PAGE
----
), of Thebes, the son of Oeniadas, was one of the most distinguished auletic musicians of Greece at the time of the Peloponnesian War (Epigr. Incert.
212, Brunck, Anal.
vol. iii. p. 194).
He was the instructor of Alcibiades in flute-playing. (Ath. iv. p. 184d.)
He invented a new sort of flute, the compass of which was such, that melodies could be played upon it in all the three modes of music, the Dorian, the Phrygian, and the Lydian, for each of which, before this invention, a separate flute had been necessary. (Paus. 9.12.4
. s. 5, 6; Ath. xiv. p. 631e.) One very celebrated composition of his was a Delianl prosodia (that is, a prelude to be played as the sacred embassy to Delos approached the temple), which he made for the people of Chalcis in Enboea (Paus. l.c.
). His melodies were brought forward, in competition with those of Sacadas, the Argive, in the musical contests which formed a part of the festivities celebrated at the foundation of Messene by Epaminondas (Paus. 4.27.4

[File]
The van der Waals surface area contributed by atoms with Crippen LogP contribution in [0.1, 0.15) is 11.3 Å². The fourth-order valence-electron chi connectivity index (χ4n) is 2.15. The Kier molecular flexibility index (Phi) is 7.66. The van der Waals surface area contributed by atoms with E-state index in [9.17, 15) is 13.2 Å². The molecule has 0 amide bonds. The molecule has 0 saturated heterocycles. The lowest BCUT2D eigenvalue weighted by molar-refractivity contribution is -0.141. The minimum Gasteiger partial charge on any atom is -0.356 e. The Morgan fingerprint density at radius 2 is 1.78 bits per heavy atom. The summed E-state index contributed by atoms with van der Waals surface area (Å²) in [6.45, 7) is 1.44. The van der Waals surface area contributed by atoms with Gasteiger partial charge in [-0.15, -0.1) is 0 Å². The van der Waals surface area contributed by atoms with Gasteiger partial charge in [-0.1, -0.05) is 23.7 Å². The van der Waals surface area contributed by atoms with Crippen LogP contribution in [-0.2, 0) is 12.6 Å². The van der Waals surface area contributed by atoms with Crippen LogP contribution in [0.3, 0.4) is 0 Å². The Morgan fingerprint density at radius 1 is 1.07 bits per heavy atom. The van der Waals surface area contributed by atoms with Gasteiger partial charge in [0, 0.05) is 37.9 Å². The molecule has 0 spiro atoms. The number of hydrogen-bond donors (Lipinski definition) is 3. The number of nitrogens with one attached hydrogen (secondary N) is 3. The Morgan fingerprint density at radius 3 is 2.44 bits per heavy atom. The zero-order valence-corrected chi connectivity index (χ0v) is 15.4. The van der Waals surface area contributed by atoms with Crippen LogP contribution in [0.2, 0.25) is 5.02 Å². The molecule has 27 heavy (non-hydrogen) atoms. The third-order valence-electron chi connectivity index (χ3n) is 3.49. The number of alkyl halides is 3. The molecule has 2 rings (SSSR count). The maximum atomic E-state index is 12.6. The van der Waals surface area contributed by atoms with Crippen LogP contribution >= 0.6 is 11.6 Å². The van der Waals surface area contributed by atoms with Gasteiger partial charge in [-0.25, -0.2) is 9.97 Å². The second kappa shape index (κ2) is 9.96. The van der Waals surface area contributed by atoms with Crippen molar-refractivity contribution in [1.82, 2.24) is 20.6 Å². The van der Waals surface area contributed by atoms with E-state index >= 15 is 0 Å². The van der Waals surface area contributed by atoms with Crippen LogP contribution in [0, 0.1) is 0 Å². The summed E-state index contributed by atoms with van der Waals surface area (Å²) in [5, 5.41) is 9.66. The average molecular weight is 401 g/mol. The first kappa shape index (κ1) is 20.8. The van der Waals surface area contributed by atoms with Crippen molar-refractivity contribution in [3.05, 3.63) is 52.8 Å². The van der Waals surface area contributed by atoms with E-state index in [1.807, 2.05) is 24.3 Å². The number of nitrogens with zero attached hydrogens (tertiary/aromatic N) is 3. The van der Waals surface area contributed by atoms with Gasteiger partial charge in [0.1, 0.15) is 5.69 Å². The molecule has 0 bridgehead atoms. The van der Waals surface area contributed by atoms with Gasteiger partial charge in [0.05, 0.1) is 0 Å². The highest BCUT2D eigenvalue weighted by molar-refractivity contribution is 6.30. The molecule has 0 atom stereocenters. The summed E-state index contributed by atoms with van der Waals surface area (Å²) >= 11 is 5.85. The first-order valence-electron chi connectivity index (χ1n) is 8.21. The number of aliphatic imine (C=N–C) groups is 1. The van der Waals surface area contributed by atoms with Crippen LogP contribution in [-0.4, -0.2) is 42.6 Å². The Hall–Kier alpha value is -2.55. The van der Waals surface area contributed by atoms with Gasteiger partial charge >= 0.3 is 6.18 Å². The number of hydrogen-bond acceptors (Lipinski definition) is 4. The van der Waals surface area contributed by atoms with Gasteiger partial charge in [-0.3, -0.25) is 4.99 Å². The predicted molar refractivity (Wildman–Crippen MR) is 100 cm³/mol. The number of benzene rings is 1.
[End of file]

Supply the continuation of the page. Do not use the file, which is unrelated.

. s. 7). Another proof of the high esteem in which he was held by his fellow-citizens was afforded by their erection of his statue near that of Epaminondas, in the temple of Apollo Spodins, at Thebes (Paus. 9.12.4
. s. 5, 6).
He is mentioned once by Aristophanes (Eecles.
102, comp. Schlol. and Suid. s. v.
); but only to hang a jest on his long beard. (Fabric. Bibl. Graec.
vol. ii. p. 136; Ulrici, Gesch. d. Hellen. Dichtk.
vol. ii. p. 76; Bode, Gesch. d. Hellen. Dichtk.
vol. ii. pt. i. pp. 43, n. 3, 207, 314, pt. ii. pp. 192, 236, 351.)